The sorted array is rotated once, and we might have duplicate (i.e., [0,0,1,2,2,5,6] might become [2,5,6,0,0,1,2]).

We will still use binary search but this time the duplicate will give us an edge case:

[1,1,1,1,1,1,1,1,1,2,3,4] rotate -> [1,2,3,4,1,1,1,1,1,1,1]

low = 1, high = 1 and mid = 1 and we don’t know which part is sorted so we can either low ++ or high — to edge toward an interval where at least we know [low,mid] or [mid, high] is sorted.

```
class Solution {
public:
bool search(vector<int>& nums, int target) {
int low = 0;
int high = nums.size() - 1;
while(low <= high){
int mid = low + (high - low) / 2;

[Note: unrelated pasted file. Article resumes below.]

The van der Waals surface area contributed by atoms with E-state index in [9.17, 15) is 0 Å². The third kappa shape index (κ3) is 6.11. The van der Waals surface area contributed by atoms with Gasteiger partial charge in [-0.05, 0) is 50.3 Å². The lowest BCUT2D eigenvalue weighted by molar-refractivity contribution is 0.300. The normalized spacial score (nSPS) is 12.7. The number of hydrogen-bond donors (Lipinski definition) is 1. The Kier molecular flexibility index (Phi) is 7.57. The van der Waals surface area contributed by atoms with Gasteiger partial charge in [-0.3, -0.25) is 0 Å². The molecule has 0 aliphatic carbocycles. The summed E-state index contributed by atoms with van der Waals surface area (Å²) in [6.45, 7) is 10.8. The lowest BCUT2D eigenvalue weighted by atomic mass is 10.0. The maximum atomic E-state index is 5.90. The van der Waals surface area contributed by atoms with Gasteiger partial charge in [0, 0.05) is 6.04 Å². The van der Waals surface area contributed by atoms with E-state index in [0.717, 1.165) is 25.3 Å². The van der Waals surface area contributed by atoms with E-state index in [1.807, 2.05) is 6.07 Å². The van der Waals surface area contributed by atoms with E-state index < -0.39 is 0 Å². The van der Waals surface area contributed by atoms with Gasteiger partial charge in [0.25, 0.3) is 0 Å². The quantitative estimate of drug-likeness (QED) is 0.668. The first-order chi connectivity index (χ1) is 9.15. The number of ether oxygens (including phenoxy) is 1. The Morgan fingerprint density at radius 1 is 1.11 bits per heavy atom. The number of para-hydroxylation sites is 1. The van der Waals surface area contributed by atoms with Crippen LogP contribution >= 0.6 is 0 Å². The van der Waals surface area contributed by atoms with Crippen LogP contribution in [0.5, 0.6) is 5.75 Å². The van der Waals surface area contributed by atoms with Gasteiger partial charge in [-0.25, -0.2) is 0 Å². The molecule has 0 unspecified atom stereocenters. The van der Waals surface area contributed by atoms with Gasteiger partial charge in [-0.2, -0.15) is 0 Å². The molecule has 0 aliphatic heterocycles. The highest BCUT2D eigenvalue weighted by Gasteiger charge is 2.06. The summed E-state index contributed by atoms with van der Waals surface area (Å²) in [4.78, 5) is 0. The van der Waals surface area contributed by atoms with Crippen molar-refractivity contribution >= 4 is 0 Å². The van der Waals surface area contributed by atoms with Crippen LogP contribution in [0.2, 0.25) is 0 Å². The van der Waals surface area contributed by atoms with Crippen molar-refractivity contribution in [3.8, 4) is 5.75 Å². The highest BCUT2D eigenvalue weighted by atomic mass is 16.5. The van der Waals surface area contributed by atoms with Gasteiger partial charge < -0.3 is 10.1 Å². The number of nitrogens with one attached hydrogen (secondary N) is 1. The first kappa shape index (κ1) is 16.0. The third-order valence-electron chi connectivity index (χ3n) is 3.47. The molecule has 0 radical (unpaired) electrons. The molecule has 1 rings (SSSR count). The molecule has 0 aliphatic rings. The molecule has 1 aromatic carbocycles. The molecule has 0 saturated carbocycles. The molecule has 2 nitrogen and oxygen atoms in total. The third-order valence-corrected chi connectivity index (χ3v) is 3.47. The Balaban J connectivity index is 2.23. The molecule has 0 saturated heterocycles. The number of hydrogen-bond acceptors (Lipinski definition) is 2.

if(nums[mid] == target)
return true;
if(nums[low] < nums[mid]){//low-mid are sorted
if(nums[low] <= target && target < nums[mid]){
high = mid - 1;
}
else{
low = mid + 1;
}
}
else if(nums[mid] < nums[low]){ //mid-high are sorted
if(nums[mid] < target && target <= nums[high]){
low = mid + 1;
}
else{
high = mid - 1;
}
}
else{
low ++;
}
}
return false;
}
};
```

# bugs

## else if condition

In else if, I first used

```
else if(nums[mid] < nums[high]
```

to decide if [mid, high] is sorted but it will fail at test case such as [3,1,1] t = 3.

low = 0 high = 2 mid = 1

we see that nums[low] !< nums[mid] so [low, mid] is not sorted so [mid, high] should be sorted, but our elseif statement is not true because nums[mid] == nums[high]. So we should just change elseif to the compliement of

```
if(nums[low] < nums[mid])
```

Which is

```
else if(nums[low] > nums[mid]
```

(Not exact complement since equality is already tested)